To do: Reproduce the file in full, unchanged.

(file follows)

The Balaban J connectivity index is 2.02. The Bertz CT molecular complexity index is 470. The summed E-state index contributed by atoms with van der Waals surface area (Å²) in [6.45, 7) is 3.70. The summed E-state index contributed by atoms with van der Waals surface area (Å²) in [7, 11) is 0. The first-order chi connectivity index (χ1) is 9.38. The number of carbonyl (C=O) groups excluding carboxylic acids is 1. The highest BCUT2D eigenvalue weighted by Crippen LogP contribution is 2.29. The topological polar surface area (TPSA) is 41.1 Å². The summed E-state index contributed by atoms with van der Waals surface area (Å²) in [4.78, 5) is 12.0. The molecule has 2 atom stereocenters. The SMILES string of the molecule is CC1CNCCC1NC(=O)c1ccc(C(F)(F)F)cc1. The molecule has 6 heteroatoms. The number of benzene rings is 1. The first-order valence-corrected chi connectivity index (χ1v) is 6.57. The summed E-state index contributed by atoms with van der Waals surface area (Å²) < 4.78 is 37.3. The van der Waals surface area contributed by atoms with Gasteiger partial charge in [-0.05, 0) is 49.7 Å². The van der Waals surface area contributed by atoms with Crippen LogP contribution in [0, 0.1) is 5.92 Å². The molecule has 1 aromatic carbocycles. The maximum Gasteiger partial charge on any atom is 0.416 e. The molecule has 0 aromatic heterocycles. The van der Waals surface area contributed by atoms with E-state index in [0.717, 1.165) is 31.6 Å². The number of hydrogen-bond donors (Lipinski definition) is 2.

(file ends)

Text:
The Balaban J connectivity index is 2.02. The Bertz CT molecular complexity index is 470. The summed E-state index contributed by atoms with van der Waals surface area (Å²) in [6.45, 7) is 3.70. The summed E-state index contributed by atoms with van der Waals surface area (Å²) in [7, 11) is 0. The first-order chi connectivity index (χ1) is 9.38. The number of carbonyl (C=O) groups excluding carboxylic acids is 1. The highest BCUT2D eigenvalue weighted by Crippen LogP contribution is 2.29. The topological polar surface area (TPSA) is 41.1 Å². The summed E-state index contributed by atoms with van der Waals surface area (Å²) in [4.78, 5) is 12.0. The molecule has 2 atom stereocenters. The SMILES string of the molecule is CC1CNCCC1NC(=O)c1ccc(C(F)(F)F)cc1. The molecule has 6 heteroatoms. The number of benzene rings is 1. The first-order valence-corrected chi connectivity index (χ1v) is 6.57. The summed E-state index contributed by atoms with van der Waals surface area (Å²) < 4.78 is 37.3. The van der Waals surface area contributed by atoms with Gasteiger partial charge in [-0.05, 0) is 49.7 Å². The van der Waals surface area contributed by atoms with Crippen LogP contribution in [0, 0.1) is 5.92 Å². The molecule has 1 aromatic carbocycles. The maximum Gasteiger partial charge on any atom is 0.416 e. The molecule has 0 aromatic heterocycles. The van der Waals surface area contributed by atoms with E-state index in [0.717, 1.165) is 31.6 Å². The number of hydrogen-bond donors (Lipinski definition) is 2.